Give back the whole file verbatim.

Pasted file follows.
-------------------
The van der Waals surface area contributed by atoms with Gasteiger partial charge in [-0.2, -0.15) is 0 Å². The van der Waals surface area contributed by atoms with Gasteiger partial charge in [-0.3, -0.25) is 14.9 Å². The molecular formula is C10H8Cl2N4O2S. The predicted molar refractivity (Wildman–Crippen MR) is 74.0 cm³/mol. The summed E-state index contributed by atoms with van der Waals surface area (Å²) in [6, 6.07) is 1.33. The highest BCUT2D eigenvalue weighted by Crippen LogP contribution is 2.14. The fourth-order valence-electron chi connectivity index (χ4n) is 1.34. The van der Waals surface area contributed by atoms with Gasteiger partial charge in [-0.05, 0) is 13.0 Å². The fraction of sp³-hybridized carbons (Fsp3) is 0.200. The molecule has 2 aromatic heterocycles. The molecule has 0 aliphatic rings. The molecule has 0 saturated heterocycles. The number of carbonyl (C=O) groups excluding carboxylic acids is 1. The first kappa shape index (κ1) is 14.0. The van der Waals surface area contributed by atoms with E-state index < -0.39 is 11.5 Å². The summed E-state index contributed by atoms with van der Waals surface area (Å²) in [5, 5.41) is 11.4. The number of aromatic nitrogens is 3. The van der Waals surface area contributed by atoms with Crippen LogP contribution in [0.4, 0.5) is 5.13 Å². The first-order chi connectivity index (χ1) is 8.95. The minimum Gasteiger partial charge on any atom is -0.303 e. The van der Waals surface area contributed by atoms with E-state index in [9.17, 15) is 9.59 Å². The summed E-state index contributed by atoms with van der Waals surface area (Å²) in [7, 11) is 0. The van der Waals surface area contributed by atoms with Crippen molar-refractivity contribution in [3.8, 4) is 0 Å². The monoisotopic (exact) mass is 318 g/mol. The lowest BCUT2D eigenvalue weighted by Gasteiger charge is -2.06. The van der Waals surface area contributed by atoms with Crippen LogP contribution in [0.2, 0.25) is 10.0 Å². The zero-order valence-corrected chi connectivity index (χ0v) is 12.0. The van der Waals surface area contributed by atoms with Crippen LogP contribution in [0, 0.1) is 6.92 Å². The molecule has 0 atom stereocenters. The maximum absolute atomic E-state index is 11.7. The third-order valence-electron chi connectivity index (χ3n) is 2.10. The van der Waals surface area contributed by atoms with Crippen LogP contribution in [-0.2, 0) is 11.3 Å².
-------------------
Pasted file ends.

The van der Waals surface area contributed by atoms with Gasteiger partial charge in [-0.2, -0.15) is 0 Å². The van der Waals surface area contributed by atoms with Gasteiger partial charge in [-0.3, -0.25) is 14.9 Å². The molecular formula is C10H8Cl2N4O2S. The predicted molar refractivity (Wildman–Crippen MR) is 74.0 cm³/mol. The summed E-state index contributed by atoms with van der Waals surface area (Å²) in [6, 6.07) is 1.33. The highest BCUT2D eigenvalue weighted by Crippen LogP contribution is 2.14. The fourth-order valence-electron chi connectivity index (χ4n) is 1.34. The van der Waals surface area contributed by atoms with Gasteiger partial charge in [-0.05, 0) is 13.0 Å². The fraction of sp³-hybridized carbons (Fsp3) is 0.200. The molecule has 2 aromatic heterocycles. The molecule has 0 aliphatic rings. The molecule has 0 saturated heterocycles. The number of carbonyl (C=O) groups excluding carboxylic acids is 1. The first kappa shape index (κ1) is 14.0. The van der Waals surface area contributed by atoms with E-state index < -0.39 is 11.5 Å². The summed E-state index contributed by atoms with van der Waals surface area (Å²) in [5, 5.41) is 11.4. The number of aromatic nitrogens is 3. The van der Waals surface area contributed by atoms with Crippen LogP contribution in [0.4, 0.5) is 5.13 Å². The first-order chi connectivity index (χ1) is 8.95. The minimum Gasteiger partial charge on any atom is -0.303 e. The van der Waals surface area contributed by atoms with E-state index in [9.17, 15) is 9.59 Å². The summed E-state index contributed by atoms with van der Waals surface area (Å²) in [7, 11) is 0. The van der Waals surface area contributed by atoms with Crippen molar-refractivity contribution in [3.8, 4) is 0 Å². The monoisotopic (exact) mass is 318 g/mol. The lowest BCUT2D eigenvalue weighted by Gasteiger charge is -2.06. The van der Waals surface area contributed by atoms with Crippen LogP contribution in [0.2, 0.25) is 10.0 Å². The zero-order valence-corrected chi connectivity index (χ0v) is 12.0. The van der Waals surface area contributed by atoms with Crippen LogP contribution in [0, 0.1) is 6.92 Å². The molecule has 0 atom stereocenters. The maximum absolute atomic E-state index is 11.7. The third-order valence-electron chi connectivity index (χ3n) is 2.10. The van der Waals surface area contributed by atoms with Crippen LogP contribution in [-0.2, 0) is 11.3 Å².